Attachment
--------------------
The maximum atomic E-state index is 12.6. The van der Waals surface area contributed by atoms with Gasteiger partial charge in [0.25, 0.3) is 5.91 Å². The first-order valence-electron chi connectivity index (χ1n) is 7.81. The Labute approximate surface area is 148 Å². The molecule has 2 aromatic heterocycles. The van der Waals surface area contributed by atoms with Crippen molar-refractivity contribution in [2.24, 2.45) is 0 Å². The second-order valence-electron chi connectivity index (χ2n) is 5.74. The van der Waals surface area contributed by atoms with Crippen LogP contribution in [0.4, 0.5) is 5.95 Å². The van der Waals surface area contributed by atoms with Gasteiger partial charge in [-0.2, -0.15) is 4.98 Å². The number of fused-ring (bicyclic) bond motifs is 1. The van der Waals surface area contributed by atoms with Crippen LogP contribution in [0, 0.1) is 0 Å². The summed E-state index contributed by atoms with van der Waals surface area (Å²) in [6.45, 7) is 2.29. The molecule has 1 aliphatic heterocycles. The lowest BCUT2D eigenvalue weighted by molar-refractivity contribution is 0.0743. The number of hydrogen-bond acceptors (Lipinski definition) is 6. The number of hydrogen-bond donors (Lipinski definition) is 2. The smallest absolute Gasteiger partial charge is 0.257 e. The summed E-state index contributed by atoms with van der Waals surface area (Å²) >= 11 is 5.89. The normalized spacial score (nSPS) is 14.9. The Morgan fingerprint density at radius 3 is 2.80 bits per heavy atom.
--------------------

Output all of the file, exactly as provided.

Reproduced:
The maximum atomic E-state index is 12.6. The van der Waals surface area contributed by atoms with Gasteiger partial charge in [0.25, 0.3) is 5.91 Å². The first-order valence-electron chi connectivity index (χ1n) is 7.81. The Labute approximate surface area is 148 Å². The molecule has 2 aromatic heterocycles. The van der Waals surface area contributed by atoms with Crippen molar-refractivity contribution in [2.24, 2.45) is 0 Å². The second-order valence-electron chi connectivity index (χ2n) is 5.74. The van der Waals surface area contributed by atoms with Crippen LogP contribution in [0.4, 0.5) is 5.95 Å². The van der Waals surface area contributed by atoms with Gasteiger partial charge in [-0.2, -0.15) is 4.98 Å². The number of fused-ring (bicyclic) bond motifs is 1. The van der Waals surface area contributed by atoms with Crippen LogP contribution in [0, 0.1) is 0 Å². The summed E-state index contributed by atoms with van der Waals surface area (Å²) in [6.45, 7) is 2.29. The molecule has 1 aliphatic heterocycles. The lowest BCUT2D eigenvalue weighted by molar-refractivity contribution is 0.0743. The number of hydrogen-bond acceptors (Lipinski definition) is 6. The number of hydrogen-bond donors (Lipinski definition) is 2. The smallest absolute Gasteiger partial charge is 0.257 e. The summed E-state index contributed by atoms with van der Waals surface area (Å²) >= 11 is 5.89. The normalized spacial score (nSPS) is 14.9. The Morgan fingerprint density at radius 3 is 2.80 bits per heavy atom.